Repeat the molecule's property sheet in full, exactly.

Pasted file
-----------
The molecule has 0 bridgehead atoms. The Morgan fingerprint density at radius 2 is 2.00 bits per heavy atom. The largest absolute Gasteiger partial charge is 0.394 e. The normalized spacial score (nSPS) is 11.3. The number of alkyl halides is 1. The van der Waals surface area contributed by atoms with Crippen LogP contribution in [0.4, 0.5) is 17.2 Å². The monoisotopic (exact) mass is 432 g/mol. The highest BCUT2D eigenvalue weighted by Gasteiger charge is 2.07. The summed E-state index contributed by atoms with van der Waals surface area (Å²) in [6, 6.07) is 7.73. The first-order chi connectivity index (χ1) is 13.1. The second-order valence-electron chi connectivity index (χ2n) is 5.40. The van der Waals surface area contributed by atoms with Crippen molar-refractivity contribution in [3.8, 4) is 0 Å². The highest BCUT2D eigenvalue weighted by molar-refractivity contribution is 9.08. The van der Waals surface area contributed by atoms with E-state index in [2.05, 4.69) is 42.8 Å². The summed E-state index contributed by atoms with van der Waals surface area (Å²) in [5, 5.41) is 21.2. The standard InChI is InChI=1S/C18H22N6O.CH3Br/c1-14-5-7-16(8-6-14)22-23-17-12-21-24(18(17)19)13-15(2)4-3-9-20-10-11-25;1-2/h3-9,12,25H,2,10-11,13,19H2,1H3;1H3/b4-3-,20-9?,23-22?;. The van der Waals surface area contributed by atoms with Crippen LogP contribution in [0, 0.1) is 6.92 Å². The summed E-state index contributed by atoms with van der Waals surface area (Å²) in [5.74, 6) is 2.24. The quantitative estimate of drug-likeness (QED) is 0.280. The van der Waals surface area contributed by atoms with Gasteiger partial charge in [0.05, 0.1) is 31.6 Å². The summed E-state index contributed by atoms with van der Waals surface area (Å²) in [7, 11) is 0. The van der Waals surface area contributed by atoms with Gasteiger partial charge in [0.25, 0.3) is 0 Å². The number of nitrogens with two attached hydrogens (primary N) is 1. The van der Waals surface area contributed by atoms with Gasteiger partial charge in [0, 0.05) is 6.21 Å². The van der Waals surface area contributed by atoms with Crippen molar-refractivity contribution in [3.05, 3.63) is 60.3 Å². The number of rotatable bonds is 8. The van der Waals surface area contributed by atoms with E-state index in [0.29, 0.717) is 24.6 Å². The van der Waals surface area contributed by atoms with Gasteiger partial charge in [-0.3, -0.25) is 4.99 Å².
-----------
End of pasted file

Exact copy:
The molecule has 0 bridgehead atoms. The Morgan fingerprint density at radius 2 is 2.00 bits per heavy atom. The largest absolute Gasteiger partial charge is 0.394 e. The normalized spacial score (nSPS) is 11.3. The number of alkyl halides is 1. The van der Waals surface area contributed by atoms with Crippen LogP contribution in [0.4, 0.5) is 17.2 Å². The monoisotopic (exact) mass is 432 g/mol. The highest BCUT2D eigenvalue weighted by Gasteiger charge is 2.07. The summed E-state index contributed by atoms with van der Waals surface area (Å²) in [6, 6.07) is 7.73. The first-order chi connectivity index (χ1) is 13.1. The second-order valence-electron chi connectivity index (χ2n) is 5.40. The van der Waals surface area contributed by atoms with Crippen molar-refractivity contribution in [3.8, 4) is 0 Å². The highest BCUT2D eigenvalue weighted by molar-refractivity contribution is 9.08. The van der Waals surface area contributed by atoms with E-state index in [2.05, 4.69) is 42.8 Å². The summed E-state index contributed by atoms with van der Waals surface area (Å²) in [5, 5.41) is 21.2. The standard InChI is InChI=1S/C18H22N6O.CH3Br/c1-14-5-7-16(8-6-14)22-23-17-12-21-24(18(17)19)13-15(2)4-3-9-20-10-11-25;1-2/h3-9,12,25H,2,10-11,13,19H2,1H3;1H3/b4-3-,20-9?,23-22?;. The van der Waals surface area contributed by atoms with Crippen LogP contribution in [0, 0.1) is 6.92 Å². The summed E-state index contributed by atoms with van der Waals surface area (Å²) in [5.74, 6) is 2.24. The quantitative estimate of drug-likeness (QED) is 0.280. The van der Waals surface area contributed by atoms with Gasteiger partial charge in [0.05, 0.1) is 31.6 Å². The summed E-state index contributed by atoms with van der Waals surface area (Å²) in [7, 11) is 0. The van der Waals surface area contributed by atoms with Gasteiger partial charge in [0.25, 0.3) is 0 Å². The number of nitrogens with two attached hydrogens (primary N) is 1. The van der Waals surface area contributed by atoms with Gasteiger partial charge in [0, 0.05) is 6.21 Å². The van der Waals surface area contributed by atoms with Crippen molar-refractivity contribution in [3.05, 3.63) is 60.3 Å². The number of rotatable bonds is 8. The van der Waals surface area contributed by atoms with E-state index in [0.29, 0.717) is 24.6 Å². The van der Waals surface area contributed by atoms with Gasteiger partial charge in [-0.3, -0.25) is 4.99 Å².